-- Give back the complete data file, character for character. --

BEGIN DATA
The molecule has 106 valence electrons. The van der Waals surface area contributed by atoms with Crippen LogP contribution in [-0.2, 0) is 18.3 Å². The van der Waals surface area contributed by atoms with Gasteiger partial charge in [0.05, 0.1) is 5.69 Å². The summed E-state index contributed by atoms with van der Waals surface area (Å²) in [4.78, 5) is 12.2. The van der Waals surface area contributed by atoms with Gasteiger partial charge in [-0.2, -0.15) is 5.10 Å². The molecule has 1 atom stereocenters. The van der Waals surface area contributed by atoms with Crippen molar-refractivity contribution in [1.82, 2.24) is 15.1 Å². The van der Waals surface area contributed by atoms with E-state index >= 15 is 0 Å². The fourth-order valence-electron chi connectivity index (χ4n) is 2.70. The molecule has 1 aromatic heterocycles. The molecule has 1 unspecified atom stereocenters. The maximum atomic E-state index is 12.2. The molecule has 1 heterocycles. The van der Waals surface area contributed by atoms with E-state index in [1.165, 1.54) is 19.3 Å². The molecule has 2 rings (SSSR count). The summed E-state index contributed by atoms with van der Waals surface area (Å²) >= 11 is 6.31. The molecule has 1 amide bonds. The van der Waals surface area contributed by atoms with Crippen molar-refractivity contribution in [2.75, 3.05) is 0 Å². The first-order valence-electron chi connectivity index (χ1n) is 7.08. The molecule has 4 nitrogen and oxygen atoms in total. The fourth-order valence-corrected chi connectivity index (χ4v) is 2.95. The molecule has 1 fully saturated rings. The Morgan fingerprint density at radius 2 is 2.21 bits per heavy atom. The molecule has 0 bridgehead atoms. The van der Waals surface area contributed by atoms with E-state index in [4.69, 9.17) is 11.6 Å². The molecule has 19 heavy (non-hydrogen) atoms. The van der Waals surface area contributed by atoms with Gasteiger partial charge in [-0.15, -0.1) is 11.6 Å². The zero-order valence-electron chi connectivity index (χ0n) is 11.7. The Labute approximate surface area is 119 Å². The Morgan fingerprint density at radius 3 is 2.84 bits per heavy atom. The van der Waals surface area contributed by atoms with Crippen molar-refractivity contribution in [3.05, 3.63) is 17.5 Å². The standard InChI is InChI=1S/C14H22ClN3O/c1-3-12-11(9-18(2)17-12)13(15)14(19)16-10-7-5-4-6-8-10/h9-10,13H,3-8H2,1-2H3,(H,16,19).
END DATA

The molecule has 106 valence electrons. The van der Waals surface area contributed by atoms with Crippen LogP contribution in [-0.2, 0) is 18.3 Å². The van der Waals surface area contributed by atoms with Gasteiger partial charge in [0.05, 0.1) is 5.69 Å². The summed E-state index contributed by atoms with van der Waals surface area (Å²) in [4.78, 5) is 12.2. The van der Waals surface area contributed by atoms with Gasteiger partial charge in [-0.2, -0.15) is 5.10 Å². The molecule has 1 atom stereocenters. The van der Waals surface area contributed by atoms with Crippen molar-refractivity contribution in [1.82, 2.24) is 15.1 Å². The van der Waals surface area contributed by atoms with E-state index >= 15 is 0 Å². The fourth-order valence-electron chi connectivity index (χ4n) is 2.70. The molecule has 1 aromatic heterocycles. The molecule has 1 unspecified atom stereocenters. The maximum atomic E-state index is 12.2. The molecule has 1 heterocycles. The van der Waals surface area contributed by atoms with E-state index in [1.165, 1.54) is 19.3 Å². The molecule has 2 rings (SSSR count). The summed E-state index contributed by atoms with van der Waals surface area (Å²) >= 11 is 6.31. The molecule has 1 amide bonds. The van der Waals surface area contributed by atoms with Crippen molar-refractivity contribution in [2.75, 3.05) is 0 Å². The first-order valence-electron chi connectivity index (χ1n) is 7.08. The molecule has 4 nitrogen and oxygen atoms in total. The fourth-order valence-corrected chi connectivity index (χ4v) is 2.95. The molecule has 1 fully saturated rings. The Morgan fingerprint density at radius 2 is 2.21 bits per heavy atom. The molecule has 0 bridgehead atoms. The van der Waals surface area contributed by atoms with E-state index in [4.69, 9.17) is 11.6 Å². The molecule has 19 heavy (non-hydrogen) atoms. The van der Waals surface area contributed by atoms with Gasteiger partial charge in [-0.15, -0.1) is 11.6 Å². The zero-order valence-electron chi connectivity index (χ0n) is 11.7. The Labute approximate surface area is 119 Å². The Morgan fingerprint density at radius 3 is 2.84 bits per heavy atom. The van der Waals surface area contributed by atoms with Crippen molar-refractivity contribution in [3.05, 3.63) is 17.5 Å². The standard InChI is InChI=1S/C14H22ClN3O/c1-3-12-11(9-18(2)17-12)13(15)14(19)16-10-7-5-4-6-8-10/h9-10,13H,3-8H2,1-2H3,(H,16,19).